Posts tagged ‘tubes’

August 1, 2013

HSG or Hysterosalpingogram: What to expect before you’re expecting

Hysterosalpingogram, or HSG, is a radiology procedure that uses x-rays to evaluate the uterus and fallopian tubes.  The examination is often ordered for patients experiencing difficulty in getting pregnant, women with prior fallopian tube surgery, or in women planning a reversal of prior tubal ligation.  It can be used to evaluate women who have a developmental or congenital deformity of the shape of the uterus. Some sterilization procedures (like Essure tubes) require an HSG to show the tubes are blocked.

 

Hysterosalpingogram

Hysterosalpingogram

Here’s what you can expect when you schedule an HSG:

 

You will be asked to schedule your appointment between days 7 through 11 of your menstrual cycle. Day 1 of your menstrual cycle is the day you start your period and the exam is done 7 – 11 days following when you are no longer bleeding. This should be a normal period – since the test uses low doses of xrays, we don’t want to do the test if there is a chance you are pregnant. The day of your exam we recommend taking ibuprofen (600 mg) 1 hour prior to your exam to limit menstrual cramping that can result from the procedure.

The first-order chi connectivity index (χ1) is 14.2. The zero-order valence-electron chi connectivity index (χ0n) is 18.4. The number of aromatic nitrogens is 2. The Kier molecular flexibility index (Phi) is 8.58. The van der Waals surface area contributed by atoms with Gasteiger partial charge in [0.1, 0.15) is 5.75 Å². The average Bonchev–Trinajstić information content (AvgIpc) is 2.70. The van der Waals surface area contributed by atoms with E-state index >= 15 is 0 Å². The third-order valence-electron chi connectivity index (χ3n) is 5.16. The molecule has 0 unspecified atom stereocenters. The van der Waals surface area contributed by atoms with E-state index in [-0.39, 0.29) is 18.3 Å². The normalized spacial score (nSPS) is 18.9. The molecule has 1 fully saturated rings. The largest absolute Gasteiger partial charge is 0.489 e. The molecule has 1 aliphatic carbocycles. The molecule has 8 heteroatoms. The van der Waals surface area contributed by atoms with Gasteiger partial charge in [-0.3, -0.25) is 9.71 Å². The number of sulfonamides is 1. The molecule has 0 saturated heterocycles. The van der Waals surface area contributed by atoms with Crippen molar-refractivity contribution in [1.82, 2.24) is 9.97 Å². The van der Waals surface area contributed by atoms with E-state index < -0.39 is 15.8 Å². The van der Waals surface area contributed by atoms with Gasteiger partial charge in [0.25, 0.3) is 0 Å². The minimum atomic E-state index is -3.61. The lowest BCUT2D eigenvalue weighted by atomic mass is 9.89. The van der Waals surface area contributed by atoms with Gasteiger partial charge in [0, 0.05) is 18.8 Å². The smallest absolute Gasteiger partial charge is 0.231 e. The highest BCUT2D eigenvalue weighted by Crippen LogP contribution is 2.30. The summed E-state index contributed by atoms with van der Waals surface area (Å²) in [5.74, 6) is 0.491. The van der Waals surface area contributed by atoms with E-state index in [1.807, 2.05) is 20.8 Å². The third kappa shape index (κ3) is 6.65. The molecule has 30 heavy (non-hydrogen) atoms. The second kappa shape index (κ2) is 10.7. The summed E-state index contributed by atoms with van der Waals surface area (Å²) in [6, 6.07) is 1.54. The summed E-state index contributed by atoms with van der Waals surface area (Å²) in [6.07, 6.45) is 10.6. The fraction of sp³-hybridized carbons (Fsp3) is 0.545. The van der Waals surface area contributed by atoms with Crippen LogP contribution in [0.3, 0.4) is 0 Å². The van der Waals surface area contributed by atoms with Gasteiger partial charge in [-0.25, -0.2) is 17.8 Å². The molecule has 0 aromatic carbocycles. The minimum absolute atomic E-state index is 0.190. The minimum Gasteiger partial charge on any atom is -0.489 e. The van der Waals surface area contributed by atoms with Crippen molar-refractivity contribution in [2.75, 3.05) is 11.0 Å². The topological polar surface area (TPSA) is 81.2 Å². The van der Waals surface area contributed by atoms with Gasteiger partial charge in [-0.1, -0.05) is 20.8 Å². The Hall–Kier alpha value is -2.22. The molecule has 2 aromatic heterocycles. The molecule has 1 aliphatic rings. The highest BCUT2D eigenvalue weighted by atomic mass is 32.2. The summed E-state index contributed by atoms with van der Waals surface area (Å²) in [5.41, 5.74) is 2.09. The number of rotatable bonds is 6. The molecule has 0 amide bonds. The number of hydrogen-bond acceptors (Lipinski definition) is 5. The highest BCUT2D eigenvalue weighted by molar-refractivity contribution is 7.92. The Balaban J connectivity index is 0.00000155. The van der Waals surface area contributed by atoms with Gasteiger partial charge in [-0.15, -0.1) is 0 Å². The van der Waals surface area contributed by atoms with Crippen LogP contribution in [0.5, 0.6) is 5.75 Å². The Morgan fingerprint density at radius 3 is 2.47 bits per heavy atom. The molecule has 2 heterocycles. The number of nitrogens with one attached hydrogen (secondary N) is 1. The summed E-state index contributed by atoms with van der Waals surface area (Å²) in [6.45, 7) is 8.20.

The HSG procedure will require an injection of contrast medication or x-ray contrast dye.  This colorless medication is injected through a small tube, called a catheter, placed in your cervix.  The contrast material will fill your uterine cavity and then flow into your fallopian tubes.  X-ray pictures will be taken during the test.

 

The images produced will be interpreted by the radiologist. Often times, the radiologist can show the images to you right after the test, as many people find them interesting to see. The procedure typically lasts about 10-15 minutes, not counting the setup time.

 

After your HSG is completed, you may experience mild cramping or a small amount of spotting. Most women return to normal activity that day without limitation.

 

Results will be interpreted by the radiologist and a final report will be sent to your provider.